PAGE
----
Illinois is a Pretty Good State to Live in if You’re a Working Dad
Gee, I’d almost forgotten that this is the week leading up to Father’s Day. I’m always hip to the fact that Mother’s Day is on the horizon, but for whatever reason–probably because as the dad in my house I’m not expected to contribute to Father’s Day planning–the celebration of fatherhood often slips my mind until I’m buried in cards and neckties.
Here’s a an early gift to you working dads out there (“gift” is perhaps too generous, maybe “fun fact” would be more appropriate): you’re living and working in a state that takes pretty good care of a category of employed individuals called “working dads.”
Personal finance site WalletHub, constantly running and crunching numbers about life in the U.S., took a look at the best and worst states in which to be a working dad, and they found that Illinois is doing pretty okay in that department.
Here’s what WalletHub looked at:
Regardless of the changing identity and priorities of the modern dad, fatherhood remains an undisputedly tough job. And a father’s ability to provide for his family is central to his role. In fact, nearly 93 percent of dads with kids younger than 18 are employed, according to the Bureau of Labor Statistics. But some working dads — those who live in states where economic opportunity abounds and quality of life is emphasized —have it better than others.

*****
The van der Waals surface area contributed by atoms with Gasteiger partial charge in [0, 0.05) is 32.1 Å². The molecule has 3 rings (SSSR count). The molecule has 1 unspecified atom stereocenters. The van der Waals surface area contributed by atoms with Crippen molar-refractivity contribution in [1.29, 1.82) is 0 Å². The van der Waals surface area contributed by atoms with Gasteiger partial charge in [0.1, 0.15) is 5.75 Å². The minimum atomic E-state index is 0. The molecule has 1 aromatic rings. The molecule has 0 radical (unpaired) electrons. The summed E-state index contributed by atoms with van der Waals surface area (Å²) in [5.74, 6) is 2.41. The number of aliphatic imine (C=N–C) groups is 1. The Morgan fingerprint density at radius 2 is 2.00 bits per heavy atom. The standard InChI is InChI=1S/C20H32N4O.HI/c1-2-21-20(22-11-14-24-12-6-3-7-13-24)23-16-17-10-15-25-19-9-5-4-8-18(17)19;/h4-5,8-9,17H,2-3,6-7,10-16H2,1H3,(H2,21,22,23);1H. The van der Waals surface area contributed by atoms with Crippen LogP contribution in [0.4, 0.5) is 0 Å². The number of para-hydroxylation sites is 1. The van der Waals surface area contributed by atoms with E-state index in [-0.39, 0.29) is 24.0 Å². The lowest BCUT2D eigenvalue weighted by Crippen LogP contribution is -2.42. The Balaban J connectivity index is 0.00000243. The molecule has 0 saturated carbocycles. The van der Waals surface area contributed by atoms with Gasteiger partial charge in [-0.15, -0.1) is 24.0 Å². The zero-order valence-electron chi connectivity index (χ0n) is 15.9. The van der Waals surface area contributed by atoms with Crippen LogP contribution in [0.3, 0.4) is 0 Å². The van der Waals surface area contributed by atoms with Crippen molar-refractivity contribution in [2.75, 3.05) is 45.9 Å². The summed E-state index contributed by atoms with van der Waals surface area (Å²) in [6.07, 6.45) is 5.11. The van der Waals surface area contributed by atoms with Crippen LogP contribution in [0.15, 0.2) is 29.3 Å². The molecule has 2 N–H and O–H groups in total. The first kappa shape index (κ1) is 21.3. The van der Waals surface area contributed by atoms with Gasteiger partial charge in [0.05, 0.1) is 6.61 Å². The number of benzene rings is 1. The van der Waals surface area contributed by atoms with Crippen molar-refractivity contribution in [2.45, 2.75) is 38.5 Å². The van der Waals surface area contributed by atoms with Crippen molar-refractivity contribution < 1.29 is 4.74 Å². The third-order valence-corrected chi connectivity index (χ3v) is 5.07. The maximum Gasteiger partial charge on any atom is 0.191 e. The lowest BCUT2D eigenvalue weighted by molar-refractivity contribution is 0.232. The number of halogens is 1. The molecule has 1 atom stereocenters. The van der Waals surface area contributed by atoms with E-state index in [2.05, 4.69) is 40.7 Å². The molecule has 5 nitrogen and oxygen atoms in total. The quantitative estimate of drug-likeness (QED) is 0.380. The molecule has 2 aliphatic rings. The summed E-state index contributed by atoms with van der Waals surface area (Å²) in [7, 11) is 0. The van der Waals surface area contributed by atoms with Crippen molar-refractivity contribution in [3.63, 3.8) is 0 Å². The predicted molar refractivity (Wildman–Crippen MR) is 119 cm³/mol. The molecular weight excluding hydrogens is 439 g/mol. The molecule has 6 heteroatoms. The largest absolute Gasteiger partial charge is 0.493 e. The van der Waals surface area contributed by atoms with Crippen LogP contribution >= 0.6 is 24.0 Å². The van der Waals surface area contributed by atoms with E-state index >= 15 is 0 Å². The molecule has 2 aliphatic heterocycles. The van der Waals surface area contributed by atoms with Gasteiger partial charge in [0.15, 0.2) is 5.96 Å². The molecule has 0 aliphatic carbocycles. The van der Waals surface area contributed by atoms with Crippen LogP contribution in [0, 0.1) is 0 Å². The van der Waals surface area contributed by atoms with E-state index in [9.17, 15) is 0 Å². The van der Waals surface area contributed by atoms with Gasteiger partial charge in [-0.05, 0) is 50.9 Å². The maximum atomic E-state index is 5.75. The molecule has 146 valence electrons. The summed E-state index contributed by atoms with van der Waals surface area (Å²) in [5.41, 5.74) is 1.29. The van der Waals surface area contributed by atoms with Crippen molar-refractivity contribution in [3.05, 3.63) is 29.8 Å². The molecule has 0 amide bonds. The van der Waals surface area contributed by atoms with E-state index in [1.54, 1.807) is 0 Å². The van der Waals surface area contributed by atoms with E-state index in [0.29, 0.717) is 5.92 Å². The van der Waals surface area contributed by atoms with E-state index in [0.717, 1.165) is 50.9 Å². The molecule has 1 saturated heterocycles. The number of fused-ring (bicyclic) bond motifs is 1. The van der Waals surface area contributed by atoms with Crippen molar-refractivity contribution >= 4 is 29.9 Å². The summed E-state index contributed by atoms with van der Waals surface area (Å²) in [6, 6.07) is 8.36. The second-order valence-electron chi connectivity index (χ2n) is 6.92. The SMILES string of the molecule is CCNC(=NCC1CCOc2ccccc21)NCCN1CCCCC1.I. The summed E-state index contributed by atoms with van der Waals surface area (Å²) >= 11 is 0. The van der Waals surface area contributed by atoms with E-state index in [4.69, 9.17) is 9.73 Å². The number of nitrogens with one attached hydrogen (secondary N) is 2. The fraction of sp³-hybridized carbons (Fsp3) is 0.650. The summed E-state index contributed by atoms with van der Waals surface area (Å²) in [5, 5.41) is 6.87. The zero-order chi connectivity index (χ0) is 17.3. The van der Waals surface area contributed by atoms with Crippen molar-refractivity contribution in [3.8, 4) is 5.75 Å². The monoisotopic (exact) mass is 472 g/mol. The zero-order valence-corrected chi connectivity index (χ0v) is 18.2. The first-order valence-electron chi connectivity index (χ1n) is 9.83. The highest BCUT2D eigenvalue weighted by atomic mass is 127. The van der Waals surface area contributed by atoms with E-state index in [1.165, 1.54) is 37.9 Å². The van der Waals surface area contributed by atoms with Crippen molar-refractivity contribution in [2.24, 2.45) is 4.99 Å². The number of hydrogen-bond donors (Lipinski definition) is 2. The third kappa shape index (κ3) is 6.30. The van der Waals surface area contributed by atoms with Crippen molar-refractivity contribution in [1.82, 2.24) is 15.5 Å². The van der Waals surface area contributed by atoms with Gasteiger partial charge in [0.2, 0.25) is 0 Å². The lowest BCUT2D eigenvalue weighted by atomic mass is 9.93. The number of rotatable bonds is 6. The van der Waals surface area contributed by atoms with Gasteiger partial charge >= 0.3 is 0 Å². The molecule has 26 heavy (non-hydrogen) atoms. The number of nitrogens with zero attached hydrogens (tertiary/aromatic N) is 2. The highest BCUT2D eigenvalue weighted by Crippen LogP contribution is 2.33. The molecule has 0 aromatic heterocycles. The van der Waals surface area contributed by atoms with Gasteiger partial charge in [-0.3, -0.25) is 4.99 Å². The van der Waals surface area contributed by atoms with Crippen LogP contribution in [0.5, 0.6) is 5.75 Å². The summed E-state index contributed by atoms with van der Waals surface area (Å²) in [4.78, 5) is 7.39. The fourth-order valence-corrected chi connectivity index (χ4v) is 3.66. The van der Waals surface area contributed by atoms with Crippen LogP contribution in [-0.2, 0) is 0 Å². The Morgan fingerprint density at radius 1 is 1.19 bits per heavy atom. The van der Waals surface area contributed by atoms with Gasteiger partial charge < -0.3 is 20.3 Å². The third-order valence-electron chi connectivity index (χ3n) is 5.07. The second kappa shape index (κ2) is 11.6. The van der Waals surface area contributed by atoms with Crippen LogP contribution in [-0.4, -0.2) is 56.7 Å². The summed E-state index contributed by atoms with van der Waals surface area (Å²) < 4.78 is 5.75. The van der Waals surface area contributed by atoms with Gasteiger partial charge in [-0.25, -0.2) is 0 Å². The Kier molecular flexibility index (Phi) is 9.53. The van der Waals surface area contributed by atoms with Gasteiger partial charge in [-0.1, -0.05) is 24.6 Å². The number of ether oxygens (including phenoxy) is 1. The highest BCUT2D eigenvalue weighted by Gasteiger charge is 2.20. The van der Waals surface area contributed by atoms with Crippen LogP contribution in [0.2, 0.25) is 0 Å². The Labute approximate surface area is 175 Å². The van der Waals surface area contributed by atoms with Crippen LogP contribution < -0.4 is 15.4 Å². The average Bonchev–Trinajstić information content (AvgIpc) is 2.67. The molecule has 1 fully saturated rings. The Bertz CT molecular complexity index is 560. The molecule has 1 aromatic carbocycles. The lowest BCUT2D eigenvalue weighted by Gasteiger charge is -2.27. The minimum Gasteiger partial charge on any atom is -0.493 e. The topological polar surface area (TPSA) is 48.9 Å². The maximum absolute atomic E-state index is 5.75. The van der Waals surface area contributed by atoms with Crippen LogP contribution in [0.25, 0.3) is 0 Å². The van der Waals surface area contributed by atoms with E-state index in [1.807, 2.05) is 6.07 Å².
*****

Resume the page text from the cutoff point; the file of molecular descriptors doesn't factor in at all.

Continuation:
In order to determine the best states for men who play a dual role of parent and provider, WalletHub’s analysts compared the 50 U.S. states and the District of Columbia across 22 key indicators of friendliness toward working fathers. Our data set ranges from average length of work day for males to child-care costs to share of men in good or better health.
Let’s look at the top 5 best states for working dads first:
5) New Jersey
The bottom 5 states next:
48) New Mexico
49) West Virginia
As for our state of Illinois, we come in at the #14 spot. Here’s a breakdown of some of our numbers:
Life as a Working Dad in Illinois (1=Best; 25=Avg.):
5th – Median Family* Income (Adjusted for Cost of Living)
25th – Male Life Expectancy
26th – % of Kids Younger than 18 with Dad Present Living in Poverty
25th – Male Uninsured Rate
16th – Avg. Length of Work Day (in Hours) for Males
21st – % of Physically Active Men
28th – Child-Care Costs (Adjusted for Median Family* Income)
7th – Day-Care Quality
*Refers to families with kids aged 0 to 17 and in which the father is present
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